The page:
The new spin on socks? Hotter, smoother and more synthetic.
We'll be adding stories from Outdoor Retailer Daily over the next several weeks. This Gear Trends article can be found on page 36 of the Day 4 issue.
More and more synthetic socks are showing up next season, including fresh pairs for skiers, snowboarders and runners. That’s because choosing a non-wool blend could be a lifestyle or environmental preference: “Some people that are vegan have requested for us to have a synthetic sock,” said Brian Brand, Marketing Director at Darn Tough Vermont. Cringing at “wool” in a label could be part educational, too. Ideas of traditional wool — itchy, uncomfortable, bulky — may eclipse the modern affair. “There’s a stigma around merino, which is not the same material as what people think of as grandmother’s classic wool. My whole neck turns blotchy with ragg wool, but it’s pretty infrequent that someone is going to have an allergic reaction to merino,” Brand added.
Your toes needn’t stay toasty with hot cocoa and peppermint schnapps alone. New textile technologies from some brands are jumping into ski socks that can help to regulate heat — even in the thinnest, pairs intended for racers. “Anything to increase heat in the foot is a good thing, which is a number one priority for everyone on the ski hill,” said Jared Finnery, CEP Compression Sportswear Sales Manager — not just slalom skiers.
Hikes to hops
Taking queues from multiuse footwear and overarching athleisure trends, socks are experiencing more crossover, technically and aesthetically. Hikers want thoughtful style and design for post-trail beta swaps and professionals want more durability. “The consumer is looking for product that fits any environment they encounter and that’s also visually appealing,” said Margaret Newhard, Director of Product Management for Wigwam, which focused on designing socks for ’16-’17 that “provide the wearer with the ability to hike a fourteener and then seamlessly transition to meeting up with friends afterward at a local pub.” Having solely stylish socks also helps to streamline that sock drawer.
1. Made in Germany, the CEP Ski Ultralight Socks (MSRP $55) from CEP Compression Sportswear will help to heat-up chairlift rides with the textile technology Smart Infrared. In the brand’s thinnest ski sock to date, the Emana yarn — made by Solvay — is embedded with bioactive minerals that absorb body heat and emanate far infrared rays back onto the skin.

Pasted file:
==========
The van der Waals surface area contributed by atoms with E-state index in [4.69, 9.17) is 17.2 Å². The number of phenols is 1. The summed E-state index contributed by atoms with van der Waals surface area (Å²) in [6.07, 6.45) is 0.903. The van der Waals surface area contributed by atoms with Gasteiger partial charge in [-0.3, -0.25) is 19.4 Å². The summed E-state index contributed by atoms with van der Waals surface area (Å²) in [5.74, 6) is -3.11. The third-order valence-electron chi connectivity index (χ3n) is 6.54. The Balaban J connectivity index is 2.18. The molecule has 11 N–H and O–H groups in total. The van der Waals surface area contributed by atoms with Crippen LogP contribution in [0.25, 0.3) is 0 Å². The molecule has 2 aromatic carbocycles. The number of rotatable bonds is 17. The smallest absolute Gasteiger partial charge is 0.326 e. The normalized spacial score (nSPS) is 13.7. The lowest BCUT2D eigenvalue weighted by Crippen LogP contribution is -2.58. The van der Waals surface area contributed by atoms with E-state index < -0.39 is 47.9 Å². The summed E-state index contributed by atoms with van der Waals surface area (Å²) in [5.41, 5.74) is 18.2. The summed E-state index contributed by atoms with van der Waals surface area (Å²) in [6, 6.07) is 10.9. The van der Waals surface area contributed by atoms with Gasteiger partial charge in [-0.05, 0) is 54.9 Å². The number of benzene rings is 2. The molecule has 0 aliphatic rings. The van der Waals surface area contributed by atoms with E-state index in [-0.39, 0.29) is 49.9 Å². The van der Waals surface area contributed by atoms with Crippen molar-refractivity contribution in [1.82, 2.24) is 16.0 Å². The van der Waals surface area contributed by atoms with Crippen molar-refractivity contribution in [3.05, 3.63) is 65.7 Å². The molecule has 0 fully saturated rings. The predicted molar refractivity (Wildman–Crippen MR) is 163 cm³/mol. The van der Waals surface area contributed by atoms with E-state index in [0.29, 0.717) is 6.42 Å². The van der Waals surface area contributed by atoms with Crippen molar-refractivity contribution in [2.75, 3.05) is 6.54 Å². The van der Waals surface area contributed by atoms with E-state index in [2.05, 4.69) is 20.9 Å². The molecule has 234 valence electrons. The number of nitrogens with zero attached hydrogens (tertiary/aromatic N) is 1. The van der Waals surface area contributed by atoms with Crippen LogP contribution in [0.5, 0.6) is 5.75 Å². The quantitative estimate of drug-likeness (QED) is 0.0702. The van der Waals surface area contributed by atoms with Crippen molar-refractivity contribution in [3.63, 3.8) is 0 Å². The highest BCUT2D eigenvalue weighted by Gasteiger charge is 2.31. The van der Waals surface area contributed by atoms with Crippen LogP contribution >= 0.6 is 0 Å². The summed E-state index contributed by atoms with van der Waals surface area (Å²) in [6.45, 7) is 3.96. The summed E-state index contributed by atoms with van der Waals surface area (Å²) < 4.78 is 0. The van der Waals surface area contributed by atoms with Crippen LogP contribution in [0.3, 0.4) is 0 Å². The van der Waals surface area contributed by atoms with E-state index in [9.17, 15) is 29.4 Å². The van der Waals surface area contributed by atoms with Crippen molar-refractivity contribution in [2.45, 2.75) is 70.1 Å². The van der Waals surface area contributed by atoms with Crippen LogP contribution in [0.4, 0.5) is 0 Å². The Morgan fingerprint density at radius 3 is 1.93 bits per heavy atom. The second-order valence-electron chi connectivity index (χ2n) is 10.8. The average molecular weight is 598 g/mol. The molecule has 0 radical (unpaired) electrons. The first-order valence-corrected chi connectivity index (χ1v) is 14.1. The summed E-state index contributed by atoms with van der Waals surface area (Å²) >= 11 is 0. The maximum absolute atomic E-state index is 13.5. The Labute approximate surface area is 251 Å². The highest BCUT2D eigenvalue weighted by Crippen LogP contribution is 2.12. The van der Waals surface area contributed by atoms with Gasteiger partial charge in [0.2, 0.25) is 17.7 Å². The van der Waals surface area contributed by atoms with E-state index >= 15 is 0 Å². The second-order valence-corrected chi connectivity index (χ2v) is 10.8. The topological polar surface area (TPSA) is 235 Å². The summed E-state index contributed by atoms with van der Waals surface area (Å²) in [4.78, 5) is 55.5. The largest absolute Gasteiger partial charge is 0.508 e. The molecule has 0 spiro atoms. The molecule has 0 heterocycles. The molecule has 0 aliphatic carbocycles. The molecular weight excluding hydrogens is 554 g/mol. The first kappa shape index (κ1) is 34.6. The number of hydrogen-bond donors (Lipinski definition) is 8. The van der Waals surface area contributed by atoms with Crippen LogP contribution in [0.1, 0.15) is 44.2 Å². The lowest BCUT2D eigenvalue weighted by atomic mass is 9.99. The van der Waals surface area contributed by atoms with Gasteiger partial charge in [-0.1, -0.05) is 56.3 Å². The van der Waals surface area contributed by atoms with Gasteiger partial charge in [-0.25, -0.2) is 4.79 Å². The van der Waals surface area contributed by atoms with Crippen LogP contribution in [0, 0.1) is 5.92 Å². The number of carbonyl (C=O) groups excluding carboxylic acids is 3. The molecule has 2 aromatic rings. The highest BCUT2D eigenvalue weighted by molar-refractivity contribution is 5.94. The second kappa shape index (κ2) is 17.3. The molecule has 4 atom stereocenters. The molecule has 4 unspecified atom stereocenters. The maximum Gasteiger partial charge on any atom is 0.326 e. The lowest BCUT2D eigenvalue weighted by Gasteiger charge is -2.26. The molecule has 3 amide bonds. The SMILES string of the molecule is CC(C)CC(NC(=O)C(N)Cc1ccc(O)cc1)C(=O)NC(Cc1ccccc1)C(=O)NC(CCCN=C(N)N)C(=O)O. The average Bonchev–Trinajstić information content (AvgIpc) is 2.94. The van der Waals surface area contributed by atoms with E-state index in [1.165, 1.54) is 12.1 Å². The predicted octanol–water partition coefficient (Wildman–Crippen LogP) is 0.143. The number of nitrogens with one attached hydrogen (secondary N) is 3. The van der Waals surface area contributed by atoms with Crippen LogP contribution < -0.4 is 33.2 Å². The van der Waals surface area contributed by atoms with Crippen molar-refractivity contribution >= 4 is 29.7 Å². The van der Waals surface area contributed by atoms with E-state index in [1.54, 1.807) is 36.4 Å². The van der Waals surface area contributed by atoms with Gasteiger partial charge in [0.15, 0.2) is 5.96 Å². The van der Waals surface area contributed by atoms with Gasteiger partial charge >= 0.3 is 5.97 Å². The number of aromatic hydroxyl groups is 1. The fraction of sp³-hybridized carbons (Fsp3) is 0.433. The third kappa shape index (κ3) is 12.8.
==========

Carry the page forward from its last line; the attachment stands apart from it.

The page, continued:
2. For skiers and boarders, the Women’s Taos (MSRPs $23-$24) from Darn Tough Vermont features a color-poppy Southwest design, inspired by Native American blankets, on a trending denim-inspired vapor blue.
3. If only your favorite socks would last forever. Or at least last for several expeditions to summit the world’s highest peaks. In collaboration with iconic alpinist Conrad Anker, SmartWool launches IndestructaWool technology included in its PhD Mountaineer (MSRP $34.95) sock, that was field-tested and tweaked by Anker. Focused on enduring a big ascent, the design features an aggressive mesh vent zone in the instep, 20-30 mmHg and graduated compression in the heel.
4. For a sock that can be worn both on the trails and with dress shoes, Lorpen North America introduces the TR2 (MSRP $18), which debuts a new Merino-polyester micro-fiber blend that enhances the performance of the Merino.
5. In lightweight designs with zonal heel-and-toe cushioning, Wigwam releases the Peak to Pub Collection (MSRPs $16-$17) with Ultimax construction — a push-pull system that draws moisture away from the bottom of the sock byway of drirelease at the foot’s base and Merino wool up top — in three of the four pairs.
6. For ladies’ everyday wear, the medium weight over-the-calf Billings Knee High (MSRP $26) from Farm to Feet reflects a trending fashion-forward pattern of abstract forms and geometric arrays with strong, saturated colors. Socks’ graphics continue to evolve with greater detail and more complexity. One reason is the influence from the screen print market and sublimation, which pours into the outdoor market, and helps to drive competition and technology, attributed Farm to Feet Product Designer Anna Hall.
7. Krimson Klover ups the novelty even more in its ski sock designs with new custom illustrations including the Ski Resort Graffiti (MSRP $28). Knit with a custom house-made Merino based yarn, the sock “is a play to all of the graffiti we are seeing in the fashion world right now. We took a few of our favorite ski resorts around the world and created a fun, whimsical print that would resonate with the ski and outdoor industry,” said Krimson Klover Founder Rhonda Swenson.